Habits are often broadly labeled as either good or bad, with little specificity. For example, people seldom refer to particular customs as obstructionistic or limiting. I propose, however, that some habits do indeed get in the way of growth and learning every single day.
I have heard that habits are literally grooves in the brain. Every time you repeat a task, gesture, or activity, that particular groove gets a little bit deeper, a little more ingrained. I have also read that if you want to start a habit, such as an exercise routine, you should draw a line with your finger on your head while doing that activity, as if you were helping to push that groove deeper.
These concepts fascinate me on so many levels, because I would also classify daily routines and mannerisms as habitual—things so deeply-rooted they become second nature. Think of your favorite actor. Often times you recognize that person on screen, even if they are disguised in elaborate costumes, because of their particular mannerisms that they can not escape even when they actually become another character.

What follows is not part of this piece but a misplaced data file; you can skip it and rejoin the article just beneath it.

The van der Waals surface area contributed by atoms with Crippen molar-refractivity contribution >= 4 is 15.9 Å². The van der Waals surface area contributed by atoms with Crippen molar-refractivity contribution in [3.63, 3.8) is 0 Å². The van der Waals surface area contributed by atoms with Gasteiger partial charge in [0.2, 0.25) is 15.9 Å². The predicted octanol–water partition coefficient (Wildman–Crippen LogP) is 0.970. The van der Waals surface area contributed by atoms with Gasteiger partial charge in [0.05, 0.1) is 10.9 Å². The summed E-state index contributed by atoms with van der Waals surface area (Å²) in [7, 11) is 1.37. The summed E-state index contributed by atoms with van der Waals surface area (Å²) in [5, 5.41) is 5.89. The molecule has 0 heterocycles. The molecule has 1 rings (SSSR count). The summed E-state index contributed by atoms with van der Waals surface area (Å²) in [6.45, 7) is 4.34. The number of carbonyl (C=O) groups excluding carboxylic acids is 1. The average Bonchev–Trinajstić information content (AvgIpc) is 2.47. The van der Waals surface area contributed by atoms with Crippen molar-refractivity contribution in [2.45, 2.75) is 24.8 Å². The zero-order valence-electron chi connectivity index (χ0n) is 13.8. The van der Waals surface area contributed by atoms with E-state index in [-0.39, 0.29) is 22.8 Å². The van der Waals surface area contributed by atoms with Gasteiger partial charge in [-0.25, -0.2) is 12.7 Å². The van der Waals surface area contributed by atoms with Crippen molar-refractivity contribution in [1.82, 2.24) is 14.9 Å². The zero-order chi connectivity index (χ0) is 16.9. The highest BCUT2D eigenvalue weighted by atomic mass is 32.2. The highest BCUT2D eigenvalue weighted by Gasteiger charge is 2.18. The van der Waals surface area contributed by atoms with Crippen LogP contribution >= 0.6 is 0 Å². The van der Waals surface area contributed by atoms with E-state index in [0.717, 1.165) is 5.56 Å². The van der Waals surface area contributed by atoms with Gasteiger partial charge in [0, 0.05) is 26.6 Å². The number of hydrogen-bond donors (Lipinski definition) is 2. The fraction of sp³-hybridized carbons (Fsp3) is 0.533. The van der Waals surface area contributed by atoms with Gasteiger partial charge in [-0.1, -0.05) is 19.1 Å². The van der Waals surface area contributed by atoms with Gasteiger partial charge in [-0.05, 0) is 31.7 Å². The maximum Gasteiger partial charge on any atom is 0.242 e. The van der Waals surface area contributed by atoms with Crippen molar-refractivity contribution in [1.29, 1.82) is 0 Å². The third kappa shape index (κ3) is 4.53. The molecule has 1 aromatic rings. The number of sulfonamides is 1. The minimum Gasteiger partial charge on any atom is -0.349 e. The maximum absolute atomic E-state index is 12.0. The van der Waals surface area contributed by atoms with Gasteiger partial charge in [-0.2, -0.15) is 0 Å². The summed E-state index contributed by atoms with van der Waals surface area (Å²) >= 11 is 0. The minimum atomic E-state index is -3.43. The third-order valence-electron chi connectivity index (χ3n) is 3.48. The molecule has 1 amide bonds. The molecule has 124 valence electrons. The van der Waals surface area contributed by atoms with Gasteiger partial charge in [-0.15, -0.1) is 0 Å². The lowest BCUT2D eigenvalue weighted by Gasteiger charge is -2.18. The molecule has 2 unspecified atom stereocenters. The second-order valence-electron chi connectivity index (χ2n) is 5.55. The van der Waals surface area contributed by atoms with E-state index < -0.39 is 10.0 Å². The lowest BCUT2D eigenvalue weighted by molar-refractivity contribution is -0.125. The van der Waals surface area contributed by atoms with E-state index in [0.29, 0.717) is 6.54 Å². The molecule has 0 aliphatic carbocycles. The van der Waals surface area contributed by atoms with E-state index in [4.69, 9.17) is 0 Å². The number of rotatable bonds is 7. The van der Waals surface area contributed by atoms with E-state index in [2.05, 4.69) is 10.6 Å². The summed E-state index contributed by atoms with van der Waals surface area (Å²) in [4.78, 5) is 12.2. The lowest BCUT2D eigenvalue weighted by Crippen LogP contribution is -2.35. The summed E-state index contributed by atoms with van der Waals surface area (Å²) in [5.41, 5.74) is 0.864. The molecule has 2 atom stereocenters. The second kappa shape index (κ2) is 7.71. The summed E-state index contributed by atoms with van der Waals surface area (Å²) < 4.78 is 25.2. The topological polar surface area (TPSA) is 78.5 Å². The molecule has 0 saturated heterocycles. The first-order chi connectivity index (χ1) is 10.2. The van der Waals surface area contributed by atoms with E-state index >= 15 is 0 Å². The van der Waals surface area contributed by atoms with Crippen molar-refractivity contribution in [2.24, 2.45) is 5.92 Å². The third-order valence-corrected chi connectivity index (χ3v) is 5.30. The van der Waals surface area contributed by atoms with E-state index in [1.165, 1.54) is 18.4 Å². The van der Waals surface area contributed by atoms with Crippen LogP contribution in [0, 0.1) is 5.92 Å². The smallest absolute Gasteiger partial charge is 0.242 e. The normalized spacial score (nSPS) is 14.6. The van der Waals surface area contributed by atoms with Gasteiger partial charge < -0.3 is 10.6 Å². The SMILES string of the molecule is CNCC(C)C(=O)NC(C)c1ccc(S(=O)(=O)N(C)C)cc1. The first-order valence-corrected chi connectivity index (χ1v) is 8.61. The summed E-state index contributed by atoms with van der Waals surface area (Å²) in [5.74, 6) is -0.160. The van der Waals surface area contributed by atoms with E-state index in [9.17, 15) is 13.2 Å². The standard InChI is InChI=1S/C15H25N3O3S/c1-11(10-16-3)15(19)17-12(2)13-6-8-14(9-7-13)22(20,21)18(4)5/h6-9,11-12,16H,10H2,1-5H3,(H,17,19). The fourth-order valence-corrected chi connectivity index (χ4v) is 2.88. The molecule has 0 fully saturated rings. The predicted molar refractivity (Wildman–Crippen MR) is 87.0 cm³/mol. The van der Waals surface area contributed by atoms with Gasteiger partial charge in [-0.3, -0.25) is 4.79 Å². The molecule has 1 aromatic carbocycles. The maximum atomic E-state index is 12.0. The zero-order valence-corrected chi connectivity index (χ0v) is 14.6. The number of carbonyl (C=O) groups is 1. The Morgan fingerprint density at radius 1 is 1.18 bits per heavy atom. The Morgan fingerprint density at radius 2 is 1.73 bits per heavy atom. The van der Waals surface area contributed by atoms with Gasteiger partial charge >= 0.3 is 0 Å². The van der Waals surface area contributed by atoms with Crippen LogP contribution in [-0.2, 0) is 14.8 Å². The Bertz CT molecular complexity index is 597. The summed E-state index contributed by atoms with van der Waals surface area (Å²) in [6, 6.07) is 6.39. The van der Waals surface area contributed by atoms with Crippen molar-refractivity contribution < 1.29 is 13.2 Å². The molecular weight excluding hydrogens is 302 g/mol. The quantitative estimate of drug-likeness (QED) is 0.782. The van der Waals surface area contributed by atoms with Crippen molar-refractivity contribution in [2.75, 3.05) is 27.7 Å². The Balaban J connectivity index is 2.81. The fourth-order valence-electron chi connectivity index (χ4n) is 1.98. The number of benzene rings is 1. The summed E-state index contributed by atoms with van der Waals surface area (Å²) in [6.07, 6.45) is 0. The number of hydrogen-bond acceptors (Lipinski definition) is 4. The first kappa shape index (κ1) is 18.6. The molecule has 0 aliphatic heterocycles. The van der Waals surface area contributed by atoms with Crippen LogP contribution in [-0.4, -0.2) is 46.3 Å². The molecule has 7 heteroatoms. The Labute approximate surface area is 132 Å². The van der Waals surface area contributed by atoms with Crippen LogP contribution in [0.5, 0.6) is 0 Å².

Or how about some of the routines that you follow every day? One reason we establish daily procedures is to create our own little comfort zones; if we do the same thing at the same time, in the same way, every day there is little chance for surprise or discomfort. To put it quite plainly, we humans fear change. We don't even like creating a space in our routine where change could possibly happen.
Now I would like to introduce a conundrum that often escapes our notice as we dig ourselves deeper into the layers of our cozy routines: If we are at all curious about the world around us, if we want to experience learning opportunities, and if we want to grow, we can not avoid change. Learning, growing, and, yes, living can all be described as some form of change.
I invite you to examine—and scrutinize—your daily rituals to determine which of these are no longer useful. You may, in fact, discover that some of these rituals have actually become ruts, limiting your creativity and natural wonder. This exercise opens space within your life, so you can welcome the possibilities for positive change. By exploring the new, you are only increasing the number of potential options you have to choose from.
Be brave, step out from behind that protective screen of dull outgrown routine and embrace all of the uncertainty, surprises, and opportunities heading your way --- right now.
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